Joe Biden impeachment inquiry: What happens next and what it means now the House has


Republicans in Congress have fired the starting gun on a monumental battle that could lead to Joe Biden becoming the first U.S. president removed from office – but there is still a long way to go. 

By authorizing a formal impeachment inquiry, the House GOP has increased the chance of Biden, his son Hunter and their associates, being dragged before Congress to answer questions about allegations of corrupt foreign business dealings.

The Bidens could now have their bank records, mortgage details, emails, text messages and mobile phones subpoenaed, along with anything else Congress wants to see.  

Such impeachment inquiries into a president have been extremely rare throughout U.S. history.

DailyMail.com breaks down what the vote means, what happens next and how likely it is Biden will be convicted:

What is an impeachment inquiry?

The Constitution gives Congress the power to impeach the president for treason, bribery and other ‘high crimes and misdemeanors.’

An impeachment inquiry can be launched by the Speaker, or by any member of Congress who secures a majority vote for it in the House of Representatives.

In the Biden case several committees – Oversight, Judiciary and Ways and Means – have already been investigating allegations that he corruptly used the office of Vice President to help his son Hunter make money from deals in countries including China and Russia.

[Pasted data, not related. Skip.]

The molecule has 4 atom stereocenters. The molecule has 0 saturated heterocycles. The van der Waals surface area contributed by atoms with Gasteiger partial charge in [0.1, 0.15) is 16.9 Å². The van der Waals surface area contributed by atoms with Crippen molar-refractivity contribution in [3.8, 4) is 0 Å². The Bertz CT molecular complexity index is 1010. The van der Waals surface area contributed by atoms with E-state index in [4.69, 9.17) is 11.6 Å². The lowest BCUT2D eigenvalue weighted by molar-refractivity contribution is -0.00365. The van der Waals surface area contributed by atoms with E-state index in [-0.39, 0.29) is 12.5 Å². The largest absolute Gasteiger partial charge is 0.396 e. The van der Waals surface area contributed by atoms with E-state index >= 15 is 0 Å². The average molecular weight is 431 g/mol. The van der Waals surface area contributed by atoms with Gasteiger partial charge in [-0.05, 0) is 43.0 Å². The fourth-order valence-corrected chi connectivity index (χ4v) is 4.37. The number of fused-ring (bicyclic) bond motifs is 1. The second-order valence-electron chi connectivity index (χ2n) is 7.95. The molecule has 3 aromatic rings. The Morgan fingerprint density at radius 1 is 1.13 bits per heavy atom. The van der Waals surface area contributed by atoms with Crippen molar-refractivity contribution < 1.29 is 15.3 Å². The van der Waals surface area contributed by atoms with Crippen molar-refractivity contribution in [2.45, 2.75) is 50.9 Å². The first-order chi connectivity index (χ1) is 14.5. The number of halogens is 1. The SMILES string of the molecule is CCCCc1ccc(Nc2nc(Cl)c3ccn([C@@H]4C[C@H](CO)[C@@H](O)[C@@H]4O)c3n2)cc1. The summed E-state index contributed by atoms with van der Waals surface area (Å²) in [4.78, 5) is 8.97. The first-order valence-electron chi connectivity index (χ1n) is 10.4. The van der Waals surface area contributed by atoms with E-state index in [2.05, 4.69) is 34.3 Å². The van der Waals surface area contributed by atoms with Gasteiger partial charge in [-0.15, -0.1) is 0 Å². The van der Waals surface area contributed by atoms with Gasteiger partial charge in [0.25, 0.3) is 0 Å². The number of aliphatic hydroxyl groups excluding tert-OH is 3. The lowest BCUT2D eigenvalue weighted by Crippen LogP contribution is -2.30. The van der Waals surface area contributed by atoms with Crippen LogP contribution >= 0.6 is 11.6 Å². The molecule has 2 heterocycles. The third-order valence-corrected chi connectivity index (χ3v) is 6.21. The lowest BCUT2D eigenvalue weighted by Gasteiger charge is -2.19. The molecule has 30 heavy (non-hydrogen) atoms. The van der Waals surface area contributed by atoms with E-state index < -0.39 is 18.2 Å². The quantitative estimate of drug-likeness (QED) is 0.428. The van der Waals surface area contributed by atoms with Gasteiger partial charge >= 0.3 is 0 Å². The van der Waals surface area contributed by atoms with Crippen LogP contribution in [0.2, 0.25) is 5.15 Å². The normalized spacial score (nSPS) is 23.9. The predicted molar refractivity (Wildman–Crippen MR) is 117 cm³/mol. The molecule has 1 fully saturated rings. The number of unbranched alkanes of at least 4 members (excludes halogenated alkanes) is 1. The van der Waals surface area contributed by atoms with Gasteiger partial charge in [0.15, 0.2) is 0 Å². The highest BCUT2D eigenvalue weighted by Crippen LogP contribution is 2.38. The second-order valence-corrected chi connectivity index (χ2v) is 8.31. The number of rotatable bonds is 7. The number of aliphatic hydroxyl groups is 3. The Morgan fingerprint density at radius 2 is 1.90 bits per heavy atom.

Their discoveries included that Biden repeatedly met with his son’s foreign business partners, and took him on Air Force Two trips. 

It contributed to the Republicans holding a vote to authorize the impeachment process to pursue more evidence. 

The committees will now be able to hold hearings and call witnesses, who could include Hunter, his business partners, and even Joe Biden himself. 

Ultimately, the findings of the various investigating committees will be considered by the House Judiciary Committee.

What are articles of impeachment?

The Judiciary Committee will prepare articles of impeachment, which are proposed charges based on the evidence.

The Republican-led Judiciary Committee will then vote on whether to adopt the articles.

If it does, then the articles will be sent to the House, which will debate them and then vote on whether the president should face a trial on the charges.

Only a simple majority of the House – where the Republicans outnumber Democrats 222 to 212 – is needed to proceed.

If the articles did pass the House then Biden would be officially ‘impeached’. 

The ensuing trial of President Joe Biden would be held in the Senate, presided over by the Chief Justice of the United States John Roberts.

The Constitution requires a two-thirds vote of the Senate to convict the President and remove him from office.

Joe and Hunter Biden are under investigation by committees in Congress

Joe and Hunter Biden are under investigation by committees in Congress

Has a President ever been successfully impeached? 

In the history of the United States so far, no President has been convicted in the Senate.

Donald Trump was impeached twice and acquitted both times in Senate trials.